I guess an interesting question is “what does the fifth practice look like?”. Pairing, TDD, Refactoring and CI are all fairly well-bounded practices but ‘strong, regular business involvement’ is a wide-ranging concept with many variations and subtleties. XP’s ‘onsite customer’ was always a place-holder for business involvement but my personal experience is that this is rarely achievable and sometimes not desirable; and the product management practices of Scrum can work for or against a team looking for business involvement.

      Reply
      1. J. B. Rainsberger

        I agree, and also believe that if you don’t regularly earn value from what you deliver, then you haven’t come close to agility.

        I don’t know what specific practices to add that would suffice in forming the golden heart of agility, but I imagine that writing business examples for stories/features ranks high up there. We don’t seem to have a pithy name for the activity where business and technical people sit down together and design examples to clarify the meaning of features or stories.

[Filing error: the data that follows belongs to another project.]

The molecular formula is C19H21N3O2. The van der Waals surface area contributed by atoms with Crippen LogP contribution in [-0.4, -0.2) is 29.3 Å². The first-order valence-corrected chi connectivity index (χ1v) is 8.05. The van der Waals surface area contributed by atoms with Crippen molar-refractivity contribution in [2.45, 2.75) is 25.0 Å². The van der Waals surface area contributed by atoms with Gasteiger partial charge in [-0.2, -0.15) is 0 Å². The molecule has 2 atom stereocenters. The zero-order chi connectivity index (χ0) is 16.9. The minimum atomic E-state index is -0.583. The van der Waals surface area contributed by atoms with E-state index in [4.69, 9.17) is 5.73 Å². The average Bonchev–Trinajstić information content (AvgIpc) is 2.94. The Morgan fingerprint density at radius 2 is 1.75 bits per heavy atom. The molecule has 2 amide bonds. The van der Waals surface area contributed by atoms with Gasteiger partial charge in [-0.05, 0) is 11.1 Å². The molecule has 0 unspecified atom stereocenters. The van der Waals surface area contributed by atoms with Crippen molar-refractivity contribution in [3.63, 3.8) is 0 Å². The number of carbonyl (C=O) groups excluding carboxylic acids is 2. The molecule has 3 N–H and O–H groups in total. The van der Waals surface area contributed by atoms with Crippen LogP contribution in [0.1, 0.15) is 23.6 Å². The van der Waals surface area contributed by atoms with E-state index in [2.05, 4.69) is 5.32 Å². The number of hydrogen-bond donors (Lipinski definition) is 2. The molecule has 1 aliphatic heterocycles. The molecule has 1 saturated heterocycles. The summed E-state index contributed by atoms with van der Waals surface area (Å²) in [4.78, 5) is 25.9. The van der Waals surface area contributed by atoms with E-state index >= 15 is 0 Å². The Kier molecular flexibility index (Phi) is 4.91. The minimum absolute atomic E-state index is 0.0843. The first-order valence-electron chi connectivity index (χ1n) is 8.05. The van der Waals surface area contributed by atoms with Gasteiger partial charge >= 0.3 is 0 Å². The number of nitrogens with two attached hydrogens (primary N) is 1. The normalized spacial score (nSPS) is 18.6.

After that, we need to add some way to link stories to value streams. I only know how to do this for software that solves my own business problems, and not what to do in general.

      2. pauldyson Post author

        I think a lot of people who have achieved agility can tell you what works for them with regards to business involvement but it is very hard to generalise.

        When I did my first XP project it was on a pre-revenue product so there literally was no customer. The ‘proxy customer’ was the company CTO and that worked pretty well.

        Later I led a project that had two customers (the people that bankrolled the project) but 8 very important stakeholders. We evolved something a bit like a Scrum backlog to deal with all the different viewpoints and priorities and that worked pretty well.